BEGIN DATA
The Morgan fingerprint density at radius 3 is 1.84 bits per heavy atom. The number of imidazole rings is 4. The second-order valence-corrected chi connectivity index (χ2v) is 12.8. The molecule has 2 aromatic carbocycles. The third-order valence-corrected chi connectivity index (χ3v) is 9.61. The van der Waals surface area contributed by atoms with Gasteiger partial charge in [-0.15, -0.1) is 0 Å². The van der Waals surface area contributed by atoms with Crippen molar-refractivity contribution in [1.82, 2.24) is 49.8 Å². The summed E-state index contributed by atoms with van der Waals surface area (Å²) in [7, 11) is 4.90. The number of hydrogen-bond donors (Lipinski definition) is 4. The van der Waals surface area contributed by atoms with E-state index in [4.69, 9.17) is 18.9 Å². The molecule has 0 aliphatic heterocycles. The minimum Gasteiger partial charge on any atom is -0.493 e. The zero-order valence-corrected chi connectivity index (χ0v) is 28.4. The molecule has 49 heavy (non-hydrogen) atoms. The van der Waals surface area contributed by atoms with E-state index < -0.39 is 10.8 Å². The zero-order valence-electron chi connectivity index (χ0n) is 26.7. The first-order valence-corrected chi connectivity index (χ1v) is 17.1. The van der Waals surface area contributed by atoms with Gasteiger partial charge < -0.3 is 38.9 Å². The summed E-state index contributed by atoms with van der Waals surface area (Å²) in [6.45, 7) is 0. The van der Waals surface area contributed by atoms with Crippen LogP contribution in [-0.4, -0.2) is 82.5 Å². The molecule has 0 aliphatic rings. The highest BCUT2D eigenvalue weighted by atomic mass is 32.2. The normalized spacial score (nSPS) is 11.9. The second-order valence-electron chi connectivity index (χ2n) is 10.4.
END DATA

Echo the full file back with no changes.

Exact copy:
The Morgan fingerprint density at radius 3 is 1.84 bits per heavy atom. The number of imidazole rings is 4. The second-order valence-corrected chi connectivity index (χ2v) is 12.8. The molecule has 2 aromatic carbocycles. The third-order valence-corrected chi connectivity index (χ3v) is 9.61. The van der Waals surface area contributed by atoms with Gasteiger partial charge in [-0.15, -0.1) is 0 Å². The van der Waals surface area contributed by atoms with Crippen molar-refractivity contribution in [1.82, 2.24) is 49.8 Å². The summed E-state index contributed by atoms with van der Waals surface area (Å²) in [7, 11) is 4.90. The number of hydrogen-bond donors (Lipinski definition) is 4. The van der Waals surface area contributed by atoms with E-state index in [4.69, 9.17) is 18.9 Å². The molecule has 0 aliphatic heterocycles. The minimum Gasteiger partial charge on any atom is -0.493 e. The zero-order valence-corrected chi connectivity index (χ0v) is 28.4. The molecule has 49 heavy (non-hydrogen) atoms. The van der Waals surface area contributed by atoms with E-state index < -0.39 is 10.8 Å². The zero-order valence-electron chi connectivity index (χ0n) is 26.7. The first-order valence-corrected chi connectivity index (χ1v) is 17.1. The van der Waals surface area contributed by atoms with Gasteiger partial charge < -0.3 is 38.9 Å². The summed E-state index contributed by atoms with van der Waals surface area (Å²) in [6.45, 7) is 0. The van der Waals surface area contributed by atoms with Crippen LogP contribution in [-0.4, -0.2) is 82.5 Å². The molecule has 0 aliphatic rings. The highest BCUT2D eigenvalue weighted by atomic mass is 32.2. The normalized spacial score (nSPS) is 11.9. The second-order valence-electron chi connectivity index (χ2n) is 10.4.